Intelligent. Kenyan.

Published: 3 years ago

The Africas And the Complexity of Our Media Problems

I don’t like this expression ‘First World problems.’ It is false and it is condescending.

– Teju Cole

An article in Al Jazeera talks about how the Western media is always getting the story wrong. It is, more importantly, asking why we instinctively turn to Western Media outlets – as if the rest of the media on the scene is full of monkeys at a typewriter who are yet to figure out who dies in Hamlet.

I’ve been arrested by the idea of how the Africas (the term ‘the Africas’ was coined by Ann Daramola to demonstrate the diversity within Africa) and, more specifically, Kenya (doesn’t) work. I’m wary of the media, all of it. Media from the West, the East, the North, the South and, sometimes, even dead in the Middle. Every media outlet has an agenda (I realise the irony of writing this, and posting it on an online journal). This skepticism of the media is what keeps me out of the media debate on how information is gathered and disseminated. While I agree the Western media gets the Africas horribly wrong, I think we err deeply as well when telling our stories.

Allow me to go back a little, in order to move forward.

A lot of my friends have dropped their English names. The argument is to be reclaiming their heritage. Getting back what was, authentically, African. While this argument is sound and the intent exists, I believe dropping the English part of one’s name is, to a large extent, to deny the complexity of the times within which the Africas exist.

As much as we reject the ways of the acquired part of our identity, we cannot deny the fact that it is deeply embedded within us as well. We would love to find our way back to our roots, to our culture, but the extent to which this culture has been eroded, changed, vilified and manipulated does not allow us to go back. At least not back in the way we imagine it would be. One cannot speak as to how culture within the Africas would have grown or changed had we remained unperturbed for those decades.

The identity of the Kenyan is, as much, defined by the West as it is defined by us. I grew up listening to Eminem, alongside E-sir. On TV I had to sit through hours of Oprah till my sister came in and sat me through hours of Shaka Zulu.

This is the crisis we have.

While we do rigorously fight to define ourselves – as we must – we mustn’t forget  that a definition has successfully been imposed upon and within us. We are not just who we are but who we have been told we are.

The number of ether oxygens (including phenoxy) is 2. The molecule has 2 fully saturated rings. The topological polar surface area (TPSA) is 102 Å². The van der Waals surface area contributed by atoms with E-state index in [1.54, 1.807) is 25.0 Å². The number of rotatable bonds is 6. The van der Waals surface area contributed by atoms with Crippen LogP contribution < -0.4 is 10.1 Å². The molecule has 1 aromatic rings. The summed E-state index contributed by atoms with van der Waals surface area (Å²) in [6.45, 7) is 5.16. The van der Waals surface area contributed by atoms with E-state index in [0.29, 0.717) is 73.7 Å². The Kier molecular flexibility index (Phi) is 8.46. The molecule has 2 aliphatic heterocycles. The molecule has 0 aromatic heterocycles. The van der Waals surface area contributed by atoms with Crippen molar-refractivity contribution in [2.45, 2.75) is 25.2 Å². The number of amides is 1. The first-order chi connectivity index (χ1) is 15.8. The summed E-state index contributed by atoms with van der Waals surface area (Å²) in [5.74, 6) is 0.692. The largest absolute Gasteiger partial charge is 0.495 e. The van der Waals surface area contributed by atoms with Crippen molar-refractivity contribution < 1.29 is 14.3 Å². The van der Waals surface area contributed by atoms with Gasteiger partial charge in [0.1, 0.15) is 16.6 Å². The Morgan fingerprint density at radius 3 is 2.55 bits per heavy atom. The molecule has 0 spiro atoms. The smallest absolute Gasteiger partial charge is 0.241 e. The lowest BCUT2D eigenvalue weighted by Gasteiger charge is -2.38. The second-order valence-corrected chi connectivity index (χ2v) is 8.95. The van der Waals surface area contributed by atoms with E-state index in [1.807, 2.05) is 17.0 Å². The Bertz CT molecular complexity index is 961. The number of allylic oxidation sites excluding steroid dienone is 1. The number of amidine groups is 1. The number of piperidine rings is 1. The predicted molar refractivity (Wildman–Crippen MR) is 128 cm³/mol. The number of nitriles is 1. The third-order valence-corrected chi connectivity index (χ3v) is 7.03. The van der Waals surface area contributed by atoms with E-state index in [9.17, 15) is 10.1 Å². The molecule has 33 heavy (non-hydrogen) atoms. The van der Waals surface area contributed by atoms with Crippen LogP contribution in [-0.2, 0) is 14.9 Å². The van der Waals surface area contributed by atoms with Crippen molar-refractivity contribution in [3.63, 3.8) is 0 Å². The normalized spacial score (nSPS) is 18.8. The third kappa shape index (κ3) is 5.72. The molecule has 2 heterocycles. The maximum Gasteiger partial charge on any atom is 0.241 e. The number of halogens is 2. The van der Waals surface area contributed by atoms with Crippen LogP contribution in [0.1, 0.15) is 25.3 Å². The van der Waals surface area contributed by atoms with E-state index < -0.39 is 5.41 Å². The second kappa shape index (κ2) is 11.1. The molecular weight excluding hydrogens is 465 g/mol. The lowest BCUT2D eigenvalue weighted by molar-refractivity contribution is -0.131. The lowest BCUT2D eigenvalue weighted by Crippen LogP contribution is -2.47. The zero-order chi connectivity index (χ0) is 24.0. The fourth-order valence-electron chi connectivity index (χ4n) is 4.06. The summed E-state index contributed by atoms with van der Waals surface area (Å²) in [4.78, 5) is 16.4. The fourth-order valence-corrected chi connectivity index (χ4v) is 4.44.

And it is not only the personal that is a struggle. We have nations that have to deal with defining who they are and what democracy and survival mean for them while trying to keep from being exploited. Kenya, for example, thought we had it down with our valley of peace under Mwai Kibaki then he was kicked out. Then, five years later, peace was no more. Then, five years later, peace was the tool that was used to bring Uhuru Kenyatta  into power.

Identity is a hard enough nut to crack without having to deal with the surrounding pressures of a global demand for product and a history of colonization.

The burden of identity is always upon the identified.

Chuma Nwokolo

The thing with identity is as individuals and, indeed, as states we must be allowed to find it on our own. One of the most powerful tools of identity is the media. The stories that we read, see, hear and discover all shape the identity formed of others. By virtue of the media being such a powerful tool for identity we must think about how that tool is used and, in effect, what identity we have created.

Upumbafuness has set about trying to start tracking misogyny in the media in Kenya. They work on user submissions and haven’t gained much traction. This is not to say that the media isn’t full of misogyny – it is. One can only guess that the administrators had problems keeping up with updating the blog. However, it has become an interesting digging ground with the few articles it has managed to gather. They range from defending rapists to overt homophobia.